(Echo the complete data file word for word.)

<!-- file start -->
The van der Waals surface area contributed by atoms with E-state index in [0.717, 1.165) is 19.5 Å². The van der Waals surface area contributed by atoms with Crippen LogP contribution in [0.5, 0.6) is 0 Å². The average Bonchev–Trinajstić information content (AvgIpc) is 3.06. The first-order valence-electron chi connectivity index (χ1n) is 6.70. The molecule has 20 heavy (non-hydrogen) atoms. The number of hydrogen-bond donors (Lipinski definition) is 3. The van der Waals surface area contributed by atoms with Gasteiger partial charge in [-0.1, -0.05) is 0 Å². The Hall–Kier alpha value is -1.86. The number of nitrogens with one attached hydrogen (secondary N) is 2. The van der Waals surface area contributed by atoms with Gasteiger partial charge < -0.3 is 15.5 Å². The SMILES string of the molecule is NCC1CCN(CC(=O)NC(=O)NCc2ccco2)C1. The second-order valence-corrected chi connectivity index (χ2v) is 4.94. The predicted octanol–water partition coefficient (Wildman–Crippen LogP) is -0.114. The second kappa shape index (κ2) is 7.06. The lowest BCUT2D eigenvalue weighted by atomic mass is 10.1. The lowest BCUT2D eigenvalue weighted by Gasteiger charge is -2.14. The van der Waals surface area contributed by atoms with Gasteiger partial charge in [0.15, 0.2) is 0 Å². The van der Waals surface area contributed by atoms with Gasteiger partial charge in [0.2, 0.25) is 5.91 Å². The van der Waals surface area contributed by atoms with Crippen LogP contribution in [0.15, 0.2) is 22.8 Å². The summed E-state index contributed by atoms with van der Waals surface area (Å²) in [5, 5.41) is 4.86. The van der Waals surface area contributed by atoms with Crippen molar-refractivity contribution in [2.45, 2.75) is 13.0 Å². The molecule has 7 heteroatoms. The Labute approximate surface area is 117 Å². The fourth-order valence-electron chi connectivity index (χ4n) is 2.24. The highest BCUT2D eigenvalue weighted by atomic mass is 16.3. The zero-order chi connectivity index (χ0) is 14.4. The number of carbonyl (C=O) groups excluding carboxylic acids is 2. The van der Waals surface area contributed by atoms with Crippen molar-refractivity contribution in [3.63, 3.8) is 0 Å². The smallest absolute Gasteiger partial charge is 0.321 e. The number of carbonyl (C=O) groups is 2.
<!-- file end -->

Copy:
The van der Waals surface area contributed by atoms with E-state index in [0.717, 1.165) is 19.5 Å². The van der Waals surface area contributed by atoms with Crippen LogP contribution in [0.5, 0.6) is 0 Å². The average Bonchev–Trinajstić information content (AvgIpc) is 3.06. The first-order valence-electron chi connectivity index (χ1n) is 6.70. The molecule has 20 heavy (non-hydrogen) atoms. The number of hydrogen-bond donors (Lipinski definition) is 3. The van der Waals surface area contributed by atoms with Gasteiger partial charge in [-0.1, -0.05) is 0 Å². The Hall–Kier alpha value is -1.86. The number of nitrogens with one attached hydrogen (secondary N) is 2. The van der Waals surface area contributed by atoms with Gasteiger partial charge < -0.3 is 15.5 Å². The SMILES string of the molecule is NCC1CCN(CC(=O)NC(=O)NCc2ccco2)C1. The second-order valence-corrected chi connectivity index (χ2v) is 4.94. The predicted octanol–water partition coefficient (Wildman–Crippen LogP) is -0.114. The second kappa shape index (κ2) is 7.06. The lowest BCUT2D eigenvalue weighted by atomic mass is 10.1. The lowest BCUT2D eigenvalue weighted by Gasteiger charge is -2.14. The van der Waals surface area contributed by atoms with Gasteiger partial charge in [0.15, 0.2) is 0 Å². The van der Waals surface area contributed by atoms with Gasteiger partial charge in [0.2, 0.25) is 5.91 Å². The van der Waals surface area contributed by atoms with Crippen LogP contribution in [0.15, 0.2) is 22.8 Å². The summed E-state index contributed by atoms with van der Waals surface area (Å²) in [5, 5.41) is 4.86. The van der Waals surface area contributed by atoms with Crippen molar-refractivity contribution in [2.45, 2.75) is 13.0 Å². The molecule has 7 heteroatoms. The Labute approximate surface area is 117 Å². The fourth-order valence-electron chi connectivity index (χ4n) is 2.24. The highest BCUT2D eigenvalue weighted by atomic mass is 16.3. The zero-order chi connectivity index (χ0) is 14.4. The number of carbonyl (C=O) groups excluding carboxylic acids is 2. The van der Waals surface area contributed by atoms with Crippen molar-refractivity contribution in [3.63, 3.8) is 0 Å². The smallest absolute Gasteiger partial charge is 0.321 e. The number of carbonyl (C=O) groups is 2.